Part II: Getting a lens. Buy a vintage prime.
To understand lenses you need to understand two basic numbers. The focal length and the aperture.
Focal length is the distance from the point where all the rays of light meet inside the lens to the sensor. This tells us the angle of view and the magnification. The lower the number the wider the angle of view will be and the lower the magnification will be. The higher the number the narrower the field of view will be and the higher the magnification will be. This is pretty simple. Low focal length means wide angle. High focal length means zoomed in.
Aperture is more complicated but also more important. Aperture is a measurement of how much light the lens allows onto the sensor. At the rear of the lens there is a hole and this hole can be made wider or narrower to change the amount of light that's let in. The ratio of the width of this hole and the focal length calculates the 'f-number', a numerical representation of the aperture. For instance, f/1.7 on a 50mm lens will mean that the hole will be roughly 28mm wide. Lower f numbers mean wider apertures and higher f numbers mean narrower apertures. Most lenses have a range of apertures e.g. f/1.7:22. This measurement has a huge impact on the final image. Wider apertures will mean more light let in and focus being concentrated on a very narrow plane. Narrower apertures will mean less light being let in but more things will be in focus. When choosing between two lenses with the same focal length the lens capable of a lower aperture is almost always better; f/1.4 is better than f/3.5. Often, lenses capable of lower apertures will be called 'fast'. Most lenses will be capable of high apertures but not all lenses will be capable of the lowest apertures. This is a very important factor when choosing a lens. Usually, the faster the lens is the more it will cost.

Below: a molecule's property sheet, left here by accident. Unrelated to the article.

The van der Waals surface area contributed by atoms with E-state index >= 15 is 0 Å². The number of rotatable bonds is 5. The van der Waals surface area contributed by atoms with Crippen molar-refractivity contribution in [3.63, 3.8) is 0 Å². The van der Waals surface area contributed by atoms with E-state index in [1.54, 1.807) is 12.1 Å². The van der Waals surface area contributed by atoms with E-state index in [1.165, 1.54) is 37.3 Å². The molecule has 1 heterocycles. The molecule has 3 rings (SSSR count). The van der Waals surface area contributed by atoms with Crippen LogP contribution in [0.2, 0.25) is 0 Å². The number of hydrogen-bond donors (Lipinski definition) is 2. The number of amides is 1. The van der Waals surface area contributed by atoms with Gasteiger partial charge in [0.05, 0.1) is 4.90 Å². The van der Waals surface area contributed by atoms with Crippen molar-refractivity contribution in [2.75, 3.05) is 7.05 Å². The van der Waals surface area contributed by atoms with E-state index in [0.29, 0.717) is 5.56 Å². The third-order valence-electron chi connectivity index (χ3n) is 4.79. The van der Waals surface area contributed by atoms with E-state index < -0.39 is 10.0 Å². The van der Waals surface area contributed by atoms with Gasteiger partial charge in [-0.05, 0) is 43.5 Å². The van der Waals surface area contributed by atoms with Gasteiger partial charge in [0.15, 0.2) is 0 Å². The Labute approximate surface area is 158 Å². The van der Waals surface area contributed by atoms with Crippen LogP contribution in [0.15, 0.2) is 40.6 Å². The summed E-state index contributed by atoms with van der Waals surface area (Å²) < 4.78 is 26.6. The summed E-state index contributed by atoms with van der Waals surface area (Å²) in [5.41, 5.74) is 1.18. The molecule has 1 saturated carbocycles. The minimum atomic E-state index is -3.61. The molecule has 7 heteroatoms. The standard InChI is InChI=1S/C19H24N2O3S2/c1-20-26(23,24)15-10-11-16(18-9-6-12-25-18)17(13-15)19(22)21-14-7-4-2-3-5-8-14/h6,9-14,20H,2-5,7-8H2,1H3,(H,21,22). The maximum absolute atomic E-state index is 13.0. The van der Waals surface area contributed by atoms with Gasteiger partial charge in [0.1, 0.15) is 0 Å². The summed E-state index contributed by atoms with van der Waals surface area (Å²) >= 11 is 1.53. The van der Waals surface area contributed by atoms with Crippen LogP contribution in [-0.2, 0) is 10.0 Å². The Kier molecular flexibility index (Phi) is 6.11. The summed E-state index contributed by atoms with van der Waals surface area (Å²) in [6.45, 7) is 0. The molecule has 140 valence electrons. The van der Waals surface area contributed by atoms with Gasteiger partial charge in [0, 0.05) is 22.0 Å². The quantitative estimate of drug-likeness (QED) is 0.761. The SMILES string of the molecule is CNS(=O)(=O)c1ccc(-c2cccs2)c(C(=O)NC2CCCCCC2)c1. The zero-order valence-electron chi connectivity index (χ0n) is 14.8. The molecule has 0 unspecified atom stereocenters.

When you choose a lens you also need to remember that it has to be compatible with your camera body's lens mount, a Pentax K mount lens will not fit on a Canon EF mount body unless you buy an adaptor. Adaptors can be a great help but will often reduce your lens to purely manual operation unless you pay a lot of money for a 'smart adaptor' that allows signals to be sent between the electrical contacts on the lens and the camera. If your camera body has no built-in stabilisation you also need to consider whether or not the lens has image stabilisation built in. Likewise, if you have no in body autofocus you need to know whether or not the lens has autofocus built in or if you do have in body autofocus whether or not the lens can connect to it.
The last major thing to remember is the difference between prime lenses and zoom lenses. A prime lens is a lens that has only one focal length. Prime lenses do not zoom. Primes are often said to produce better images because the light has to go through fewer elements before it hits the sensor and because prime lenses are often capable of lower apertures. Prime lenses will have just one focal length such as 50mm or 35mm. Zoom lenses are lenses that can cover a range of focal lengths which means that they can zoom into, or out of, a scene. Often when looking at zoom lenses you will see a range of focal lengths such as 18-55mm or 70-300mm. The advantage of a zoom lens is the flexibility they offer.